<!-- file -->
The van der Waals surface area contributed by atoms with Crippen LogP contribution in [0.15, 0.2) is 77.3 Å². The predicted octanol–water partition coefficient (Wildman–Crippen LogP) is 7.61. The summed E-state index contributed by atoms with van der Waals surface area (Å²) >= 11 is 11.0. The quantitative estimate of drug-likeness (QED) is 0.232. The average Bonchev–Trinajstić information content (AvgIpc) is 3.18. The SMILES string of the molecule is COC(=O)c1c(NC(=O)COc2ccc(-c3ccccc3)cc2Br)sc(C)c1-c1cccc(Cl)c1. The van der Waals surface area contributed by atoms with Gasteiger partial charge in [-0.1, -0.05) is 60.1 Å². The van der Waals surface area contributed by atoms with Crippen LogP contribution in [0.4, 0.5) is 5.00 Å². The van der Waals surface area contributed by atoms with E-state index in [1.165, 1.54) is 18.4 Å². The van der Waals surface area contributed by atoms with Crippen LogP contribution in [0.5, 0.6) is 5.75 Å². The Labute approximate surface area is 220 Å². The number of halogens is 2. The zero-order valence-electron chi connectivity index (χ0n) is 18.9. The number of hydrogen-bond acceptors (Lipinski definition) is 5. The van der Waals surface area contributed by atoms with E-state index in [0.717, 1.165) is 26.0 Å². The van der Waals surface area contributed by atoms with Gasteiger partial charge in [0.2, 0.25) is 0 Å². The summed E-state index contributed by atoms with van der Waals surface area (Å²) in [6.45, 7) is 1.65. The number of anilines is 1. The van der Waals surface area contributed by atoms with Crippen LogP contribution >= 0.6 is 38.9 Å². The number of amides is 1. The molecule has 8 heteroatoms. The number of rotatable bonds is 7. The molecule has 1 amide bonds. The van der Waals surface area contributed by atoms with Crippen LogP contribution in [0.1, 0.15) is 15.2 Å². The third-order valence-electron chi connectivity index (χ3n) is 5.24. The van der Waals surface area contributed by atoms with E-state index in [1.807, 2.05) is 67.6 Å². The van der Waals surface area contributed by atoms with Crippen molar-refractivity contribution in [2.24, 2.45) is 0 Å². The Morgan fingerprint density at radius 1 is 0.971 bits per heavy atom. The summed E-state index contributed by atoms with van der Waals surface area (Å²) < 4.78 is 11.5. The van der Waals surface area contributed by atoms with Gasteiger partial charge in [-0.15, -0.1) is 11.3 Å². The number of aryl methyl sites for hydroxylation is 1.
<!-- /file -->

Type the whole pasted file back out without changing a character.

The van der Waals surface area contributed by atoms with Crippen LogP contribution in [0.15, 0.2) is 77.3 Å². The predicted octanol–water partition coefficient (Wildman–Crippen LogP) is 7.61. The summed E-state index contributed by atoms with van der Waals surface area (Å²) >= 11 is 11.0. The quantitative estimate of drug-likeness (QED) is 0.232. The average Bonchev–Trinajstić information content (AvgIpc) is 3.18. The SMILES string of the molecule is COC(=O)c1c(NC(=O)COc2ccc(-c3ccccc3)cc2Br)sc(C)c1-c1cccc(Cl)c1. The van der Waals surface area contributed by atoms with Gasteiger partial charge in [-0.1, -0.05) is 60.1 Å². The van der Waals surface area contributed by atoms with Crippen LogP contribution in [0.4, 0.5) is 5.00 Å². The van der Waals surface area contributed by atoms with E-state index in [1.165, 1.54) is 18.4 Å². The van der Waals surface area contributed by atoms with Crippen LogP contribution in [0.5, 0.6) is 5.75 Å². The Labute approximate surface area is 220 Å². The number of halogens is 2. The zero-order valence-electron chi connectivity index (χ0n) is 18.9. The number of hydrogen-bond acceptors (Lipinski definition) is 5. The van der Waals surface area contributed by atoms with E-state index in [0.717, 1.165) is 26.0 Å². The van der Waals surface area contributed by atoms with Gasteiger partial charge in [0.2, 0.25) is 0 Å². The summed E-state index contributed by atoms with van der Waals surface area (Å²) in [6.45, 7) is 1.65. The number of anilines is 1. The van der Waals surface area contributed by atoms with Crippen LogP contribution >= 0.6 is 38.9 Å². The number of amides is 1. The molecule has 8 heteroatoms. The number of rotatable bonds is 7. The molecule has 1 amide bonds. The van der Waals surface area contributed by atoms with Crippen LogP contribution in [0.1, 0.15) is 15.2 Å². The third-order valence-electron chi connectivity index (χ3n) is 5.24. The van der Waals surface area contributed by atoms with E-state index in [1.807, 2.05) is 67.6 Å². The van der Waals surface area contributed by atoms with Crippen molar-refractivity contribution in [2.24, 2.45) is 0 Å². The Morgan fingerprint density at radius 1 is 0.971 bits per heavy atom. The summed E-state index contributed by atoms with van der Waals surface area (Å²) < 4.78 is 11.5. The van der Waals surface area contributed by atoms with Gasteiger partial charge in [-0.15, -0.1) is 11.3 Å². The number of aryl methyl sites for hydroxylation is 1.